(click to enlarge)

Admittedly, the company's cash flow and revenue's leave much to be desired, however operating a net loss, and incurring repeated operating losses, are regular occurrences in the biotechnology sector. The costs associated with developing science are exuberant. One bit of criteria offering peace of mind of Boston Therapeutics investors however, should be the presence of Dr. David Platt. He has navigated these waters before, and gives every indication that he is more than capable of doing so again.


As it pertains to associative risks exclusive to Boston Therapeutics, there are only a few. First, the company maintains only five employees. While this could be seen as a proactive measure to keep down operating expenses, it also opens them up to unforeseen vulnerability. When a company has only five employees, the loss of any one of them could profoundly affect operations and functionality. This could potentially be a concern. Secondly, despite having recently procured investment, and Dr. Platt having a track record of developmental biotechnology success, the costs moving forward into late stage trials will be excessive. The eventual need for a large biopharmaceutical partner is all but inevitable. If, for any reason, procurement of a significant partner failed to materialize, further advancement of PAZ320, or any other pipeline product, would be highly unlikely. Lastly, as was mentioned previously, preceding efforts to bring drugs to the market similar to Ipoxyn and OxyFex have all failed. While the chemical formulation of products at Boston Therapeutics is different, it is also a first time endeavor. Success is not guaranteed despite scientific promise. Therefore, developmental risks exist with all of the products in the company's pipeline.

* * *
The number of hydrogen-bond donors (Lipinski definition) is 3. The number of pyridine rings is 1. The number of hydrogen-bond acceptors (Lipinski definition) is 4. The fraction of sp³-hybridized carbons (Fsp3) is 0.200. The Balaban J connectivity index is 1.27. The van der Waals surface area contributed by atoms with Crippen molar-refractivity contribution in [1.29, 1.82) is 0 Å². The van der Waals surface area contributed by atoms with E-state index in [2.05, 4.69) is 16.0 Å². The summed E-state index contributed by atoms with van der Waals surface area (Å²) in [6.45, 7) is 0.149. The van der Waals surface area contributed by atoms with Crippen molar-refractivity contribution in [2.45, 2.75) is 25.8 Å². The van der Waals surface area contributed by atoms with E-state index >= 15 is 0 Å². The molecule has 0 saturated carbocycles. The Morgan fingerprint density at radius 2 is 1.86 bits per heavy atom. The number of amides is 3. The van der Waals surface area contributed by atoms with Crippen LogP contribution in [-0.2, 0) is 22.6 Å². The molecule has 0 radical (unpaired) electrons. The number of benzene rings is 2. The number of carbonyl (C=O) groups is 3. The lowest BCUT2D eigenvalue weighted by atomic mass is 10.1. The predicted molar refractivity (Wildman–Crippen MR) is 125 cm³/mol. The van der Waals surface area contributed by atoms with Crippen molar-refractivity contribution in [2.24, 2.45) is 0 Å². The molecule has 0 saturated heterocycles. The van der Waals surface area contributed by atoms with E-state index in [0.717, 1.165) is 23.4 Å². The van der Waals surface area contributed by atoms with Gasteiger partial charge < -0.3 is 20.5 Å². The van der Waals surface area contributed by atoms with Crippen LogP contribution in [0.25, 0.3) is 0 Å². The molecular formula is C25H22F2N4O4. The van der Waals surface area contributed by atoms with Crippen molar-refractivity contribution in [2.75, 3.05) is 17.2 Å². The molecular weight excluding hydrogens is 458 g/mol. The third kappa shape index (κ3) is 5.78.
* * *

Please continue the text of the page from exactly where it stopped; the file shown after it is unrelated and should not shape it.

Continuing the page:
Beyond those three concerns, the usual suspects remain. The diabetes marketplace is a highly competitive one. If someone else were to get a similar product to market first, or perform better in late stage trials, Boston Therapeutics could be left wanting, and their shareholders would be there beside them. At the end of the day, late stage trial failure remains the biggest threat to developmental biopharmaceutical companies, and their cautiously optimistic investors.


For the speculative investor, Boston Therapeutics has all the signs of future promise. They have an innovative scientific product, a capable and proven leader, and a measurably significant upside. Assuming the company did bring PAZ320 through a phase III trial successfully, and managed to do so with less than suffocating dilution, the company's current share price could see growth by a factor of nearly 10. Based on the PPS at the time of this article, upside measured by a factor of 10 would equate to a potential long term price target of 14 dollars. Now, that is highly speculative given the road ahead, and it is not suggested that anyone anticipate that price. However, it is conservatively practical nonetheless given the fact that the forecasted potential market share has been reduced herein to represent a specific niche of the domestic market only.

Investment into Boston Therapeutics should be a consideration for long investors, with a reasonable tolerance for risk, and moderate patience. Like so many other developmental stage companies, Boston Therapeutics is a speculative endeavor. However, the leadership and track record of Dr. Platt help this company to stand out among comparable entities. If one is going to invest in a speculative biopharmaceutical company, Boston Therapeutics could very well be the company to speculate in. Further consideration is warranted.

Disclosure: I have no positions in any stocks mentioned, and no plans to initiate any positions within the next 72 hours. I wrote this article myself, and it expresses my own opinions. I am not receiving compensation for it (other than from Seeking Alpha). I have no business relationship with any company whose stock is mentioned in this article.